The UV-Tube project consists of several graduate students, one in civil and environmental engineering with field experience in Patzcuaro, and the other in energy and resources. They work with an undergraduate in environmental science, a member of the Lawrence Berkeley Laboratory, and the director of the Renewable and Appropriate Energy Laboratory, who is also a faculty member, and are advised by Dr. Lloyd Connelly, a representative of the Energy Sector Management Assistance Group, and the president of Grupo Interdisciplinario de Technolgías Rural y Apropiada in Patzcuaro.
With support from the NCIIA, the Georgia Institute of Technology, in collaboration with Emory University, established an innovative multidisciplinary training program, entitled Integrated Approach to Technological Innovation (IATI). The IATI Program equips science and engineering PhD students with the skills and multidisciplinary perspective necessary to succeed as entrepreneurs. IATI also produces science and engineering (S & E) dissertations with both technical merit and market relevance, and provides Master of Science Management and Doctor of Jurisprudence students with practical experience in a technical research environment.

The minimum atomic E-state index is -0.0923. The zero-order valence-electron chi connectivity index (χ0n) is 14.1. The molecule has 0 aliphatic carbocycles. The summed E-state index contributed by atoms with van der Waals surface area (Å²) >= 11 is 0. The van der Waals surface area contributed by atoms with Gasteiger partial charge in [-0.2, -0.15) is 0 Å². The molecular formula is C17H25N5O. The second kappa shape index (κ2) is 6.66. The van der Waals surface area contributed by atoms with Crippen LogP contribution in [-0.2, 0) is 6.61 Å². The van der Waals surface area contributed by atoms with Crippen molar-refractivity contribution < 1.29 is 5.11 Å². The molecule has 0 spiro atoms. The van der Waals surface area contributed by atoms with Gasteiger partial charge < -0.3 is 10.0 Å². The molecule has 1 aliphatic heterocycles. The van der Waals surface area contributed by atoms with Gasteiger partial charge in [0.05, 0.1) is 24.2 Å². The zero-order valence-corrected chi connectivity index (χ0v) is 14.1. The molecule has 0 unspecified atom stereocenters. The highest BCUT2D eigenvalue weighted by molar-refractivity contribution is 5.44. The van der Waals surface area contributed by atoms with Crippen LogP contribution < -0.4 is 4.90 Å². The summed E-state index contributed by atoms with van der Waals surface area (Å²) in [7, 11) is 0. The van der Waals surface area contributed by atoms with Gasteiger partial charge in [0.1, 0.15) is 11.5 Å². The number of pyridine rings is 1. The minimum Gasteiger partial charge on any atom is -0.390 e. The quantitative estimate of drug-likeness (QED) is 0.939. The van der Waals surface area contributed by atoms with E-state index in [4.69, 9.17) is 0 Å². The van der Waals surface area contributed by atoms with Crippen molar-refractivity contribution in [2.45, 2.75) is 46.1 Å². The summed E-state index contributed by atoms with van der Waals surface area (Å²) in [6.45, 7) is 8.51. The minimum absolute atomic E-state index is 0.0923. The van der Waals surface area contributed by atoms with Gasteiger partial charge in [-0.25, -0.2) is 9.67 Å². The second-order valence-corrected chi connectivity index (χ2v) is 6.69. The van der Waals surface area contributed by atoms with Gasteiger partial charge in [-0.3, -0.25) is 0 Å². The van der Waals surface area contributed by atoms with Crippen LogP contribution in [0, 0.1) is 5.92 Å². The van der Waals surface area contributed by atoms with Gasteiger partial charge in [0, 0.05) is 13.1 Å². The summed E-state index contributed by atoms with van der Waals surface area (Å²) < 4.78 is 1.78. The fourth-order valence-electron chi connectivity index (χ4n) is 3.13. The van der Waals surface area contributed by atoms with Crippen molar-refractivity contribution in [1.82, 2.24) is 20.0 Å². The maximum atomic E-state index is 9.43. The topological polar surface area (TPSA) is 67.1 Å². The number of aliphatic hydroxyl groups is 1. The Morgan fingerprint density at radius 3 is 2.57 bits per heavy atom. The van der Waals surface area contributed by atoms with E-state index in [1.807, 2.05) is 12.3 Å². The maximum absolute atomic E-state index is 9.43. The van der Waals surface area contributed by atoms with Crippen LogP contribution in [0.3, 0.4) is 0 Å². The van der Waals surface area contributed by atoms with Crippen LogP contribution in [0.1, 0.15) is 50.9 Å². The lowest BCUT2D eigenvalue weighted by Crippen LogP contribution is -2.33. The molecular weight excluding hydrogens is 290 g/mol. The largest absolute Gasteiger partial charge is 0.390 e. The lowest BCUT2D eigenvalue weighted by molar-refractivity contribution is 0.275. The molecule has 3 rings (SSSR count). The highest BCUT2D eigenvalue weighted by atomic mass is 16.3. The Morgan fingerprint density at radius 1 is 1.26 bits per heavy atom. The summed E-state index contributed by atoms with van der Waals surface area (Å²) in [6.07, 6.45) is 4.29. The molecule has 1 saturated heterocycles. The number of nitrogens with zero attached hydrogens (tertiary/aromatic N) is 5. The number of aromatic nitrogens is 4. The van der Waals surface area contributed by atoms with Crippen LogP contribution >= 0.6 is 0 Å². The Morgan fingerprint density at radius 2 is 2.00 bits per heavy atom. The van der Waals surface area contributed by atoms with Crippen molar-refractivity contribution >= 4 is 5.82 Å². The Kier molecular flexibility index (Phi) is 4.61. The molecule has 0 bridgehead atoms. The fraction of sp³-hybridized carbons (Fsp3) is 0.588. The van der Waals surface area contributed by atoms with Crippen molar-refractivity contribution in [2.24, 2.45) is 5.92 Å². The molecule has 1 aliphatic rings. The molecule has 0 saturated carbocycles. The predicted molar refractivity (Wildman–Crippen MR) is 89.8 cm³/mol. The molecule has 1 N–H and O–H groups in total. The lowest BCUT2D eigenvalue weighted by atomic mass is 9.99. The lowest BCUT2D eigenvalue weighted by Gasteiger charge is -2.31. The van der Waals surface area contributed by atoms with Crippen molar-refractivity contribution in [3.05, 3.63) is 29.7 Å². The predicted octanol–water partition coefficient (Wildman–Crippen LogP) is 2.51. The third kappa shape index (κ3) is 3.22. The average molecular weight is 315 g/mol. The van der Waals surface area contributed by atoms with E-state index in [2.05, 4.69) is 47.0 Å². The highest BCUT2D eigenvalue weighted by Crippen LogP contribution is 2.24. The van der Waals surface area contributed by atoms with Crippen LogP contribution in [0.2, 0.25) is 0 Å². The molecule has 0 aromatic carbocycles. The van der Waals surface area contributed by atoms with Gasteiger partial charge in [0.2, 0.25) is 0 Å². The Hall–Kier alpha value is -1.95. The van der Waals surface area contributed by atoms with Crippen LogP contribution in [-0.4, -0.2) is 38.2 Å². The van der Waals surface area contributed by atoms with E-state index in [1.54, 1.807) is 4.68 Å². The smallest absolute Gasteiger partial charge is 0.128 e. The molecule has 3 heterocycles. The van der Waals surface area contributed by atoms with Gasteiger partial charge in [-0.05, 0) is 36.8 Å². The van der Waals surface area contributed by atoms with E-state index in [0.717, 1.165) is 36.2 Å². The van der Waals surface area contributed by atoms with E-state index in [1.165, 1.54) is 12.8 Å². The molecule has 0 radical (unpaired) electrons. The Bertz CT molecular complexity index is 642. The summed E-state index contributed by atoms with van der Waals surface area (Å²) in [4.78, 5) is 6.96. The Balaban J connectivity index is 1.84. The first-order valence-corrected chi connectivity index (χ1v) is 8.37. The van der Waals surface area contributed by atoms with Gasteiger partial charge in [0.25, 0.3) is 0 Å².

As part of the IATI Program, students in management, law, and economics team with S&E students to explore the market potential of the new technologies developed by the S&E students. Team projects focus on research in four primary S&E areas critical to US innovation: biomedical engineering, manufacturing, microelectronics, and nanotechnology. Advised by faculty and industry mentors, these teams develop the technical, legal, and business issues involved with moving fundamental research to the marketplace. Fifteen students participate in IATI each year, joining E-Team projects for the duration of the two-year program.